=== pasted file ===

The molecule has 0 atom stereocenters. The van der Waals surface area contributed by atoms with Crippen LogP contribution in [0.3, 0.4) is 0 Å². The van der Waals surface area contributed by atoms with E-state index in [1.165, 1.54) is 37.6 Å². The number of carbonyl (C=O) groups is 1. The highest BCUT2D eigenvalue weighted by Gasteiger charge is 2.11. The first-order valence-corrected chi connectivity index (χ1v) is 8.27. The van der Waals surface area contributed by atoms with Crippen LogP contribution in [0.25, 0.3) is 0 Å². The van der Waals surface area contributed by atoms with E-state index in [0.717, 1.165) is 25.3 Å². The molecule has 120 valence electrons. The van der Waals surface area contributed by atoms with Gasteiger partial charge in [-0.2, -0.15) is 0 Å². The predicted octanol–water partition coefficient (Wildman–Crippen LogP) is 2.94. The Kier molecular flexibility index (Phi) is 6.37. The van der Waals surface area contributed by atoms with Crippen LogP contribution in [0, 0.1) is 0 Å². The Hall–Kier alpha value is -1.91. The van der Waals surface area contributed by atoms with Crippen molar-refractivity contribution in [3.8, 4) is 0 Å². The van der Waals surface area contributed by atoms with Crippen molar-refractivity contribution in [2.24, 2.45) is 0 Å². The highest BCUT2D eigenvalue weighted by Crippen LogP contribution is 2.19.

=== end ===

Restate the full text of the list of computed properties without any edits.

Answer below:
The molecule has 0 atom stereocenters. The van der Waals surface area contributed by atoms with Crippen LogP contribution in [0.3, 0.4) is 0 Å². The van der Waals surface area contributed by atoms with E-state index in [1.165, 1.54) is 37.6 Å². The number of carbonyl (C=O) groups is 1. The highest BCUT2D eigenvalue weighted by Gasteiger charge is 2.11. The first-order valence-corrected chi connectivity index (χ1v) is 8.27. The van der Waals surface area contributed by atoms with Crippen LogP contribution in [0.25, 0.3) is 0 Å². The van der Waals surface area contributed by atoms with E-state index in [0.717, 1.165) is 25.3 Å². The molecule has 120 valence electrons. The van der Waals surface area contributed by atoms with Gasteiger partial charge in [-0.2, -0.15) is 0 Å². The predicted octanol–water partition coefficient (Wildman–Crippen LogP) is 2.94. The Kier molecular flexibility index (Phi) is 6.37. The van der Waals surface area contributed by atoms with Crippen LogP contribution in [0, 0.1) is 0 Å². The Hall–Kier alpha value is -1.91. The van der Waals surface area contributed by atoms with Crippen molar-refractivity contribution in [3.8, 4) is 0 Å². The van der Waals surface area contributed by atoms with Crippen molar-refractivity contribution in [2.24, 2.45) is 0 Å². The highest BCUT2D eigenvalue weighted by Crippen LogP contribution is 2.19.